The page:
Characteristics of Communities Served by Rural Hospitals Predicted to be at High Risk of Financial Distress in 2019

Date
04/2019
Description

In 2016, the North Carolina Rural Health Research Program developed and utilized the Financial Distress Index (FDI) model to identify hospitals at high risk of financial distress and assess trends in varying risk of financial distress over time to help inform strategies to prevent or mitigate the effects of closures. We found the proportion of rural hospitals predicted to be at high risk of financial distress increased over time, with the largest increases in the South and Northeast census regions and for Medicare Dependent Hospitals and Rural Referral Centers. In 2017, we decided to examine communities served by rural hospitals based on their prediction of financial distress. We found that rural hospitals predicted to be at high risk of financial distress serve a more vulnerable population than those predicted to not be at high risk of financial distress. The purpose of this brief is to use updated results from the FDI to describe the communities served by rural hospitals at their predicted financial distress risk levels in 2019.

The FDI model assigns rural hospitals to high, mid-high, mid-low or low risk levels for a given year using Medicare cost report and Nielsen-Claritas data summed to market areas from two previous years. Using data from 2017, this brief, Characteristics of Communities Served by Rural Hospitals Predicted to be at High Risk of Financial Distress in 2019, updates and describes the characteristics of communities served by rural hospital predicted to be at high risk of financial distress in 2019.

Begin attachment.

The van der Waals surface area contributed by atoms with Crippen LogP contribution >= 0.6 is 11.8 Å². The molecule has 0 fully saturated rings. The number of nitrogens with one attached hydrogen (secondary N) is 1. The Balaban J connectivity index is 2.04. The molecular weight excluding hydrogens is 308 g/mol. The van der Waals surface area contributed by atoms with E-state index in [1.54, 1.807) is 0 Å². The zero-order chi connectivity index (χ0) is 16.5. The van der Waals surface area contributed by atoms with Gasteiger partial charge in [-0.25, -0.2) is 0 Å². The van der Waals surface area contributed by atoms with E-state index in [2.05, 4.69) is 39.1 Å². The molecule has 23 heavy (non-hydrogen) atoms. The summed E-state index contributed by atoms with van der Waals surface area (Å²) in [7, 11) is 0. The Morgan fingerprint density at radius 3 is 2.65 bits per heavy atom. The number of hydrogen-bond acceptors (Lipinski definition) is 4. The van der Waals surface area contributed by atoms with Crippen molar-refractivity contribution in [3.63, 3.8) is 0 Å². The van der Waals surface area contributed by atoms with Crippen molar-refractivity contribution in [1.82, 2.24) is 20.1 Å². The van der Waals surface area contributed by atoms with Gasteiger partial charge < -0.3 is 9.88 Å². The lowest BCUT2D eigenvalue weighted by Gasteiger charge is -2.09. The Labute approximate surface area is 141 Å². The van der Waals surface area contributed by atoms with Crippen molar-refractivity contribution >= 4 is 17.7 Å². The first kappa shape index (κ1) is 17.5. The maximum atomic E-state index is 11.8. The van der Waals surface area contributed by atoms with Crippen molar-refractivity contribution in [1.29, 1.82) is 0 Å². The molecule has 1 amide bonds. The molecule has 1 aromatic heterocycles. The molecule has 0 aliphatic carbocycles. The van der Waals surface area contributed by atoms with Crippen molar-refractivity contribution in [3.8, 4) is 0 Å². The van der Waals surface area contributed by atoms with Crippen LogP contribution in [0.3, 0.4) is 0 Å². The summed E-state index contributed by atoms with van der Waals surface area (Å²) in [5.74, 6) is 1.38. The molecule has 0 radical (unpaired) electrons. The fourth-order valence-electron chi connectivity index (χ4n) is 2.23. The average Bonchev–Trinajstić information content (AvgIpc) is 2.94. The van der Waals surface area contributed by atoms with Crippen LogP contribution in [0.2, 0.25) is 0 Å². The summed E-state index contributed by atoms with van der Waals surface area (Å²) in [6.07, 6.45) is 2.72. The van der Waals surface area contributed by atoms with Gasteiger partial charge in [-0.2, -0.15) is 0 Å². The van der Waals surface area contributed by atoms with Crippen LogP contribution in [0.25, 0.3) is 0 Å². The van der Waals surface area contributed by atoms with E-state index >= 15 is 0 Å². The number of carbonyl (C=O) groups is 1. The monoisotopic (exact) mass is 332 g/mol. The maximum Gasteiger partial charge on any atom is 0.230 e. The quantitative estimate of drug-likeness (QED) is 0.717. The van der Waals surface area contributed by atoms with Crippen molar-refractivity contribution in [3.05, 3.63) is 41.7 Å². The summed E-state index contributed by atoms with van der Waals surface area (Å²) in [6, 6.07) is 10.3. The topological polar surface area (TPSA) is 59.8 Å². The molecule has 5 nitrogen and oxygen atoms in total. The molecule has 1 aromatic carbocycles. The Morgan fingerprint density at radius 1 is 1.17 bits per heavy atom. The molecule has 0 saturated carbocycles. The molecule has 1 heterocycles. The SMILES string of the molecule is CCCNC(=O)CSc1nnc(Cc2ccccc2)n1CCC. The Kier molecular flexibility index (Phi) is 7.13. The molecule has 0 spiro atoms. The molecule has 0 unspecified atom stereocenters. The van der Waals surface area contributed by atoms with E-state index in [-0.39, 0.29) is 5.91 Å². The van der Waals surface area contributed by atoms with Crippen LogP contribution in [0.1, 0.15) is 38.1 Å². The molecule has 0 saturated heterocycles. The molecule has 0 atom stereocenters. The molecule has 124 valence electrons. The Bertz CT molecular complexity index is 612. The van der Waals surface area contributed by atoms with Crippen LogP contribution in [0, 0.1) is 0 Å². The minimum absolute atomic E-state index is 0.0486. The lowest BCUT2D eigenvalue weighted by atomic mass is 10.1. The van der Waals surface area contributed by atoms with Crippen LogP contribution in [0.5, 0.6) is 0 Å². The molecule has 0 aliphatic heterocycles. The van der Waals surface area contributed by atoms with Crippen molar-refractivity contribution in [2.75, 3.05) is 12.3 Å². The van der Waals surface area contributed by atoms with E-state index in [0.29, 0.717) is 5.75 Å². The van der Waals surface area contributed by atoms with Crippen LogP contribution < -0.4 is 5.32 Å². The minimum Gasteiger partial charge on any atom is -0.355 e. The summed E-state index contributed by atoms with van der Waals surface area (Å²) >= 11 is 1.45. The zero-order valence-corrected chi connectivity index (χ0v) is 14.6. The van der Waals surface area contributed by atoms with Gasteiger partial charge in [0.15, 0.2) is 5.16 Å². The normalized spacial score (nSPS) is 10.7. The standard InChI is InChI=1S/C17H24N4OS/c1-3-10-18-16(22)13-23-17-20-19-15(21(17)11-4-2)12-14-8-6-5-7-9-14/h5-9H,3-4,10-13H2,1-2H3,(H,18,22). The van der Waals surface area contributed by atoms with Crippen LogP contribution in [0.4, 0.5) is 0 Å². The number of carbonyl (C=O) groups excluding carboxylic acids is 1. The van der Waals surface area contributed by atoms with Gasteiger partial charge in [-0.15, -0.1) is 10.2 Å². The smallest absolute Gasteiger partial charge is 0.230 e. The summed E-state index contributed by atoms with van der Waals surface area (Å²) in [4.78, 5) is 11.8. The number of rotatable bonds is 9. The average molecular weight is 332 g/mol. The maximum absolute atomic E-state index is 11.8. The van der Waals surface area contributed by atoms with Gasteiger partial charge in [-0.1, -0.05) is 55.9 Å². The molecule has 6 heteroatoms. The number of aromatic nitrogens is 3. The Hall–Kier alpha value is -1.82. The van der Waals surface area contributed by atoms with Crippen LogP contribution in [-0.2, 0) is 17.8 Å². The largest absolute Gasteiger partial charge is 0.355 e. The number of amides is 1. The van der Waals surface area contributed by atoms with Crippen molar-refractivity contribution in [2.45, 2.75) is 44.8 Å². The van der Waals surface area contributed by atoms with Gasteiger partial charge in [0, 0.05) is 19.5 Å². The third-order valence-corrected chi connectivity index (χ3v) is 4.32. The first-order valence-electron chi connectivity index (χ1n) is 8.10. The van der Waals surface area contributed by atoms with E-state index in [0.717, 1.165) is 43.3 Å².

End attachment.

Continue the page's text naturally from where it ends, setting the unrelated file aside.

Nationally, rural hospitals predicted to be at high risk of financial distress serve communities that have statistically significant higher percentages of non-Whites and Blacks in particular; lower rates of high school graduation; higher rates of unemployment; and worse health status as measured by percentage of fair or poor self-rated health, obese adults, tobacco using adults, and number of premature deaths. Regionally, rural hospitals predicted to be at high risk of financial distress serve communities with statistically significant:

  • Higher rates of unemployment and worse health status as measured by percentage of obese adults and number of premature deaths in the South.
  • Higher percentages of non-Whites and worse health status as measured by percentage of self-rated health of fair or poor, tobacco using adults, and number of premature deaths in the Midwest.
  • Higher number of premature deaths in the Northeast.
  • Higher percentages of non-Whites and lower rates of high school graduation in the West.
Center
Rapid Response to Requests for Rural Data Analysis
Authors
Sharita Thomas, George Pink, Kristin Reiter